Taking disulfiram or acamprosate treatment. 
Chronic physical consequences such as peripheral neuropathy or 
atrial fibrillation. 
Hospital referrals for investigation of alcohol related physical or 
History 
mental illness. 
Emergency admissions for fits, delirium tremens, pancreatitis or 
haematemesis. 
Significant 
Co-morbidity with another psychiatric illness. 
Disability 
Alcohol-related social problems such as debt, divorce or 
Likely 
homelessness. 
Social isolation, and the avoidance of people. 
Early features of cognitive impairment.  
MH 
NB: Amnesic “blackouts” due to heavy drinking are not a form of 
Assessment 
epileptic fit. 
Signs including unkempt appearance, the smell of alcohol on the 
Physical signs 
breath, plethoric face, bloodshot conjunctivae, acne rosacea and 
tremor. 
Claimants who are able to continue with their usual interests and 
History 
Significant 
hobbies. 
Enjoy social contact with friends or family. 
Disability 
Unlikely 
MH 
Absence of abnormal findings on mental state examination 
Assessment 
Alcohol dependence is often characterised by periods of 
Prognosis 
 
remission and relapse. 
Length of history is predictive of prognosis. 
Suggested 
  Those with acute problems, or a history of long remissions, 
review 
should be reviewed after 6 months. 
 
periods for 
  Claimants with very long histories of intractable alcoholism 
IB-PCA 
should be reviewed after no less than 18 months. 
 
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13.5  Substance Abuse 
 
Chaotic and disorganised lifestyle 
Poly-substance abuse and dangerous injecting habits 
Compulsive drug seeking behaviour to the exclusion of all other 
activities 
Gross self-neglect 
History 
 
Grossly impaired social interaction 
Currently undergoing detoxification or detoxification planned in the 
Severe 
near future 
Disability 
Overdoses or suicide attempts in the last six months 
Likely 
Suicidal ideation and low self-esteem 
Evident gross self-neglect 
MH 
Co-morbidity due to associated severe mental illness 
Assessment 
Behavioural and/or thought disorders 
Attends with CPN or care worker 
Long history of drug abuse and dependence 
Multiple failed detoxification attempts  
History 
Associated mental disorders such as anxiety 
Intensive input and support from community psychiatric team and 
Significant 
social services 
Disability 
Likely 
Some evidence of self-neglect 
Poor insight and motivation 
MH 
Poor social relationships 
Assessment 
Associated mood disorders 
Impaired concentration 
Recreational drug use only 
Normal social functioning 
History 
Adequate self-care 
Significant 
No loss of interests or hobbies 
Disability 
Well groomed with no evidence of self-neglect 
Unlikely 
Intact insight 
MH 
Normal mood and concentration 
Assessment 
Good inter-personal skills 
Appropriate behaviour 
Drug dependence cannot be cured completely; it can only be 
Prognosis 
 
effectively controlled. 
Length of history is predictive of prognosis. 
  Acute drug related problems with a short history should be 
reviewed in 6-12 months. 
  A short term prognosis of 6-12 months may be used in 
Suggested 
claimants with good motivation, intact insight and good 
review 
compliance with treatment, especially in presence of mild to 
 
periods for 
moderate disability  
IB-PCA 
  Claimants with a very long history of drug abuse should be 
reviewed after no less than 18 months to 2 years. A small 
subset of this group may not show any significant change in the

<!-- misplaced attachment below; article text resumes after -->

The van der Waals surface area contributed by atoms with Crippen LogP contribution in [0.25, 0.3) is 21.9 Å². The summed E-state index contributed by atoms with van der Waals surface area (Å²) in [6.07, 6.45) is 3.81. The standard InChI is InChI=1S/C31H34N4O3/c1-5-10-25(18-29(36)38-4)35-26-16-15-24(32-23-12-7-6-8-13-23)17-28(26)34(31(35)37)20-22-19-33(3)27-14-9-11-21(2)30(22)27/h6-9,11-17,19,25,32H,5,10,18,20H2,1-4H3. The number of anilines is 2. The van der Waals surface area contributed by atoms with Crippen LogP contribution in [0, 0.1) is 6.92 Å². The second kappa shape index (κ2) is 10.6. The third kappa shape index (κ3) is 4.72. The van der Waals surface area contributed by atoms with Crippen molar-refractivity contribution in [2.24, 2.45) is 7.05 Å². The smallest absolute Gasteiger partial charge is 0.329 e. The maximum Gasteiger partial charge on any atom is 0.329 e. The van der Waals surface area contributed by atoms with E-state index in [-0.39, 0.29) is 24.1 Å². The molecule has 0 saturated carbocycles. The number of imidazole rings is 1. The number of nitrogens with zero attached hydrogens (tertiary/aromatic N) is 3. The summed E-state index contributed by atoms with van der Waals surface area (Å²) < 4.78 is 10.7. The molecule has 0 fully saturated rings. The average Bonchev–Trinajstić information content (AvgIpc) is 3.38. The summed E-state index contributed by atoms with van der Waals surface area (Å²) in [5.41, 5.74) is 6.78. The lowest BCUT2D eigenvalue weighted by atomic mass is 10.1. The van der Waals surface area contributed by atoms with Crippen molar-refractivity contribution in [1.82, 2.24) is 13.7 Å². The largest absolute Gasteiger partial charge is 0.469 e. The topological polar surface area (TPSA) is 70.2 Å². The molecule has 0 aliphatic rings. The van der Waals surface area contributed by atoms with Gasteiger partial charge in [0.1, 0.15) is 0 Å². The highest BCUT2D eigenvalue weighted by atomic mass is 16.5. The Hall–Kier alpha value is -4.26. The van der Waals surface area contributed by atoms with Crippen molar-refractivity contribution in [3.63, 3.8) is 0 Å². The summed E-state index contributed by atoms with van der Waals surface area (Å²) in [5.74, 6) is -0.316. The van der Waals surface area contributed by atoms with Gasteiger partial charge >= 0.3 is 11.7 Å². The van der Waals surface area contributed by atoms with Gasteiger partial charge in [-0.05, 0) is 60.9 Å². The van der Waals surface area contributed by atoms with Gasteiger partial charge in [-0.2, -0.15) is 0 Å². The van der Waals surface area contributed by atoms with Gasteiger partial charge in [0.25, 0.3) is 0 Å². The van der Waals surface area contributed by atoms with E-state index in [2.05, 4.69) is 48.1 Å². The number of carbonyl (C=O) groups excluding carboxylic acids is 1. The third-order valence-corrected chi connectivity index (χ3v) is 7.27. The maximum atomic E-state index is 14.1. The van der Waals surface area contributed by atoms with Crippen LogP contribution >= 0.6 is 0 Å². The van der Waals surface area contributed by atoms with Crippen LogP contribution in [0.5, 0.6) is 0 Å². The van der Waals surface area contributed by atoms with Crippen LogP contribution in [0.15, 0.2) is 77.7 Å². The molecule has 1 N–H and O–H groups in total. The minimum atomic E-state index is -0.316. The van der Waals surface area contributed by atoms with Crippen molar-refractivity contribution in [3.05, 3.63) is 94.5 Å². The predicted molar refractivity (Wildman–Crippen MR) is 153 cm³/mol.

longer term. 
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13.6  Schizophrenia and other Psychoses 
 
Positive symptoms such as formal thought disorder, disorganised 
History 
behaviour, inappropriate affect, delusions, hallucinations. 
Multiple psychotic episodes. 
Extrapyramidal side effects, stereotypies or dystonias of tardive 
 
dyskinesia. 
Severe 
Prominent negative symptoms such as flat affect, poverty of 
Disability 
speech and social withdrawal. 
Likely 
MH 
Poor self care. 
Assessment 
Thought disordered. 
Distracted appearance suggestive of active hallucinations. 
Residual cognitive deficit. 
Poor insight and compliance. 
Ongoing contact with mental health services. 
Co morbid substance abuse. 
Significant 
History 
Some reduction in social functioning. 
Disability 
Ability to self care not affected. 
Likely 
MH 
Some residual symptoms evident. 
Assessment 
Compliance and insight may fluctuate. 
History of acute and transient psychotic disorders with full recovery 
History 
following episodes. 
Significant 
Discharged from follow up by mental health services. 
Disability 
Unlikely 
MH 
Mental state examination normal. 
Assessment 
The prognosis of schizoaffective disorders is better than 
schizophrenia and worse than affective disorders. 
Acute and transient psychotic disorders have a better prognosis 
Prognosis 
 
than schizophrenia and schizoaffective disorders. 
Persistent delusional disorders are chronic, probably lifelong 
conditions. 
  First episode of psychosis: do not review in less than 12 
months, further follow up dependent on clinical course. 
  Schizophrenia cases with no cognitive deficit following 
Suggested 
resolution of the psychosis: exemption should be reviewed 
review 
regularly, with exemption review advice of 12-18 months being 
 
periods for 
appropriate. 
IB-PCA 
  Schizophrenia cases with residual cognitive deficit, either 
stable or progressive with time: should be reviewed less 
frequently, review advice of 2 years or “in the longer term” is 
appropriate. 
 
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13.7  Bipolar Disorders 
 
Long duration of illness with a pattern of regular relapse. 
No episodes of full recovery. 
Hospital admission in the previous 12 months.  
Ongoing supervision by a psychiatrist. 
History of suicidal ideation or behaviour. 
 
History 
Poor compliance with treatment or follow up. 
Severe 
History of admission under the Mental Health Act.  
Disability 
History of unpredictable relapses.  
Likely 
Ongoing treatment with mood stabilising or anti-psychotic 
medication. Significantly impaired social functioning.